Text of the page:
1. Mr. Jane and I are probably pretty close to 50/50. We split the cleaning duties pretty much evenly. One of us will cook and whoever doesn’t cook, does the dishes. He probably does more of the “outside” work, but I do all the laundry to compensate. The funny thing is that it’s not something that we ever sat down and discussed; it just sort of evolved that way. (And it’s worked for almost 10 years now for us.)

    As long as you’re both happy with the arrangement, that’s all that matters!

  2. well, I live by myself, so what gets done gets done by myself or not, and I have my own self to blame. I tend to be neat and tidy but living without running water for 5 years increased my tolerance in keeping dirty dishes in the sink. It was worth it to have a full load before doing them otherwise it just required excessive vists to the water wagon.

  3. I hate housework and Dr. S probably does more around the house than I do. He almost always does the dishes; he cooks dinner every Friday and usually once in the week and we eat leftovers the rest of the time; he sweeps every week and takes the trash out. We trade off on laundry, though several garments had to die before the ‘what doesn’t go in the dryer’ algorithm was perfected. I pay some of the bills; he pays the electric, balances the checkbook and handles our investments. I buy us both clothing because he hates hates hates shopping, but he goes to the grocery and gets the car fixed. He makes breakfast every morning, but I pack lunch. I fold socks.

    Much like you, we divide things based on who hates what; fortunately we loathe different things so it’s fairly easy. However, I get so incredibly upset about dirt, mess, and clutter that he’s changed his cleaning habits to keep me happy, which is really nice of him.

  4. I could go on a lot here so I’ll try to keep it short.
    I think I do most of the day to day, keep the house in order things, while my husband will disagree. But like you said about yours he has a different idea of what a house should look like and that’s something I still struggle with accepting. But how we did the main chores was once a month we’d set up a day and then scrub away. We would divide the chores evenly and then rotate who did what month to month. At first we had a dishwasher but we then moved and had to do dishes by hand. This was a big pain and we tried rotation ideas such as I do Mon/Wed/Fri he did the other days, ect. but then he wouldn’t do his day on his day and everything would get screwed. Or he would complain that I made more dishes on his day, ect.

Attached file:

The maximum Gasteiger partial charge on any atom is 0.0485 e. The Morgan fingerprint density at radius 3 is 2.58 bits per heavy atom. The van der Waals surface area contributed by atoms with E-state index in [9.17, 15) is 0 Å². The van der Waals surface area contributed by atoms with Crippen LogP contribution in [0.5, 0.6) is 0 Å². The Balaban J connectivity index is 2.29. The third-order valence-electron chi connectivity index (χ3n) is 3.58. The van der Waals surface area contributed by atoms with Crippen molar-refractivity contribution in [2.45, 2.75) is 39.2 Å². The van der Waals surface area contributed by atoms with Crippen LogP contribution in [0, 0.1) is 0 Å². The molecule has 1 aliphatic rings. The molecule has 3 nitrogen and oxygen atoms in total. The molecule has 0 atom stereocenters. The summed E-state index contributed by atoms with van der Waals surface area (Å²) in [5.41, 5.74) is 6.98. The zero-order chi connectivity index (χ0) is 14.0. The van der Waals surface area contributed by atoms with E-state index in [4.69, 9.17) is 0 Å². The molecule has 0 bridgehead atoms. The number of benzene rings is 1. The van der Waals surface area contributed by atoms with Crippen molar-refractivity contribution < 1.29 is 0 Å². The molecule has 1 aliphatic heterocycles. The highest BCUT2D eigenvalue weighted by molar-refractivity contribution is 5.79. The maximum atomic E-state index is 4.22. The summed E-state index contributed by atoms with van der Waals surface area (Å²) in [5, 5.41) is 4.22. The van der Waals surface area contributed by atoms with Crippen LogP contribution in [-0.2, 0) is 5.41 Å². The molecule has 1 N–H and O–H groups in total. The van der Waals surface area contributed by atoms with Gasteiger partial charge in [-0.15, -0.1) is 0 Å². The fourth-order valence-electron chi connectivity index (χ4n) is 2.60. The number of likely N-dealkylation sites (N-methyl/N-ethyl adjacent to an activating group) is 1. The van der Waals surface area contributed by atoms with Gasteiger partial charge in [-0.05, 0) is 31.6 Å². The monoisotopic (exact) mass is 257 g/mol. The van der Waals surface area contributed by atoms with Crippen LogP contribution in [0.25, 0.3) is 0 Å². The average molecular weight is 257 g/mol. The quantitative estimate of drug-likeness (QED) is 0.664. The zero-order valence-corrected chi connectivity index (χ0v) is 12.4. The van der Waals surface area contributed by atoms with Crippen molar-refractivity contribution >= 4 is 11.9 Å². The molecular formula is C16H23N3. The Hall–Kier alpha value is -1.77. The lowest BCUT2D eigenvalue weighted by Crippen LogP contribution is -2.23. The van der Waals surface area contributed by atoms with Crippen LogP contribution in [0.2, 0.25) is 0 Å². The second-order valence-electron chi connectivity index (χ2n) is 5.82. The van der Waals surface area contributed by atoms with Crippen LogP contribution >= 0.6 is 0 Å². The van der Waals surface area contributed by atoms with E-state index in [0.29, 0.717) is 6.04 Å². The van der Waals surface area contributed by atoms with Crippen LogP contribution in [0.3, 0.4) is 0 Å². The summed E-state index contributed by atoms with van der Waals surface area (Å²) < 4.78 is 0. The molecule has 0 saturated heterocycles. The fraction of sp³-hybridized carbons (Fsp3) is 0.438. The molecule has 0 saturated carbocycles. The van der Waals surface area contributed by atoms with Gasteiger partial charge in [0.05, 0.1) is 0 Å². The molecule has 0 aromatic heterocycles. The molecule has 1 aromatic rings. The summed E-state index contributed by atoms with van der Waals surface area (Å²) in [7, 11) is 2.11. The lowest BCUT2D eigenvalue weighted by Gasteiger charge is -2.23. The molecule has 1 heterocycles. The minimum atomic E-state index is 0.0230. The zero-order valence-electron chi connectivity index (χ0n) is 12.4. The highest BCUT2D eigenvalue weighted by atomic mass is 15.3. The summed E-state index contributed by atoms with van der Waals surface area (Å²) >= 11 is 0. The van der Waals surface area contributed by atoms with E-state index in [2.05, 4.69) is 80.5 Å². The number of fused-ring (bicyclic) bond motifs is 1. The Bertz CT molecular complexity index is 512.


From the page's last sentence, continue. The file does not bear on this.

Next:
In short I feel like the household police, always telling him when his chores should be done. For example we made him in charge of taking out the trash, since I stay at home and everyday he goes into the garage where the big can is and can more easily throw away the trash. So the trash will really start to smell and I get annoyed he hasn’t taken it out so he tells me I should put it by the door so he’ll remember. Um, why can’t he just be in charge of the chore and do it properly??
    We had hired a maid service and they started in August and came once a month (we hoped for twice a month but I was traveling a lot). We canceled them now since I didn’t think they did a good job and we’ve decided that every other saturday we will go back to our divide and conquer method. (this july we moved from living in small one bedroom places to a 3 bedroom house, thus the desire for a maid)

  5. Yeah, Husband and I would definitely hire a maid if we had a little more money – not even a lot. We’d consider it a worthwhile expense. Couldn’t you just find a different service or tell them what they’re not doing well enough? As an undergrad I once took a job helping out around a house that involved light cleaning – perhaps you could find a college student to do it.

  6. Hi,

    I’m a producer with the nationally syndicated public radio show “Weekend America.” We’re produced out of Los Angeles by American Public Media, and air on 150+ NPR stations, and cover news, culture and the interesting miscellany of American life.

    The University of Michigan just released some data that basically says that being married increases a woman’s housework is significantly increased when she gets married. We are doing a segment on “chore wars” and division of labor, or lack there of when it comes to housework. I would love to talk to you further in hopes of including you in a segment that is scheduled to run on our show this Saturday.

    When you get a chance can you please email me back with a way to contact you. I look forward to speaking with you.